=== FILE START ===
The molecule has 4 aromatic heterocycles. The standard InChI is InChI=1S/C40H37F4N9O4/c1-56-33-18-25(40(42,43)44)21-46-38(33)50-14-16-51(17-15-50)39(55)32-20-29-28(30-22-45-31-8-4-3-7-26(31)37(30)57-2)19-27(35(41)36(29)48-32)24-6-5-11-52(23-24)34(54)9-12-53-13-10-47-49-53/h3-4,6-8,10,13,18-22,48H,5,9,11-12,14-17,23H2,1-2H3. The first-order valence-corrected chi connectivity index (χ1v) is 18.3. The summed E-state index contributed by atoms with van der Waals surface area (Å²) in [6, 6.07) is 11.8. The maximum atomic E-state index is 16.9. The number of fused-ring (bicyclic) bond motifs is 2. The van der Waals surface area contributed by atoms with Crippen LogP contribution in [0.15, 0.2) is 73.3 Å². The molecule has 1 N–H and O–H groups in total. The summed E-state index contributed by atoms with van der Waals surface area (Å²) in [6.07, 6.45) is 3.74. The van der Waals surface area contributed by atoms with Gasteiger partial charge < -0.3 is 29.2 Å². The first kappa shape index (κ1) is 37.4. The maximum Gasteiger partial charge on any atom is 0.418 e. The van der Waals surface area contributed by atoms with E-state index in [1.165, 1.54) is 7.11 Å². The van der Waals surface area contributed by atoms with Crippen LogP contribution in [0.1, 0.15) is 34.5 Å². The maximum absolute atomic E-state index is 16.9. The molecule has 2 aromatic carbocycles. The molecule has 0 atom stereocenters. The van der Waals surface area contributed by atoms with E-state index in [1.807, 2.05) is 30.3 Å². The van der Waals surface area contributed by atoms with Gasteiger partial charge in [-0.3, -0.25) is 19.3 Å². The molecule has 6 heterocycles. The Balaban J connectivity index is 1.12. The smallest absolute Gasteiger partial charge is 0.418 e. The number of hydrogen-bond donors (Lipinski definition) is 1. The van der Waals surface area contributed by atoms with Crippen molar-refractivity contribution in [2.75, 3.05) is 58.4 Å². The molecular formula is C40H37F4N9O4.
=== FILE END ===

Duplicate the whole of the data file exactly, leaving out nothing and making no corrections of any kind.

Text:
The molecule has 4 aromatic heterocycles. The standard InChI is InChI=1S/C40H37F4N9O4/c1-56-33-18-25(40(42,43)44)21-46-38(33)50-14-16-51(17-15-50)39(55)32-20-29-28(30-22-45-31-8-4-3-7-26(31)37(30)57-2)19-27(35(41)36(29)48-32)24-6-5-11-52(23-24)34(54)9-12-53-13-10-47-49-53/h3-4,6-8,10,13,18-22,48H,5,9,11-12,14-17,23H2,1-2H3. The first-order valence-corrected chi connectivity index (χ1v) is 18.3. The summed E-state index contributed by atoms with van der Waals surface area (Å²) in [6, 6.07) is 11.8. The maximum atomic E-state index is 16.9. The number of fused-ring (bicyclic) bond motifs is 2. The van der Waals surface area contributed by atoms with Crippen LogP contribution in [0.15, 0.2) is 73.3 Å². The molecule has 1 N–H and O–H groups in total. The summed E-state index contributed by atoms with van der Waals surface area (Å²) in [6.07, 6.45) is 3.74. The van der Waals surface area contributed by atoms with Gasteiger partial charge < -0.3 is 29.2 Å². The first kappa shape index (κ1) is 37.4. The maximum Gasteiger partial charge on any atom is 0.418 e. The van der Waals surface area contributed by atoms with E-state index in [1.165, 1.54) is 7.11 Å². The van der Waals surface area contributed by atoms with Crippen LogP contribution in [0.1, 0.15) is 34.5 Å². The maximum absolute atomic E-state index is 16.9. The molecule has 2 aromatic carbocycles. The molecule has 0 atom stereocenters. The van der Waals surface area contributed by atoms with E-state index in [1.807, 2.05) is 30.3 Å². The van der Waals surface area contributed by atoms with Gasteiger partial charge in [-0.3, -0.25) is 19.3 Å². The molecule has 6 heterocycles. The Balaban J connectivity index is 1.12. The smallest absolute Gasteiger partial charge is 0.418 e. The number of hydrogen-bond donors (Lipinski definition) is 1. The van der Waals surface area contributed by atoms with Crippen molar-refractivity contribution in [2.75, 3.05) is 58.4 Å². The molecular formula is C40H37F4N9O4.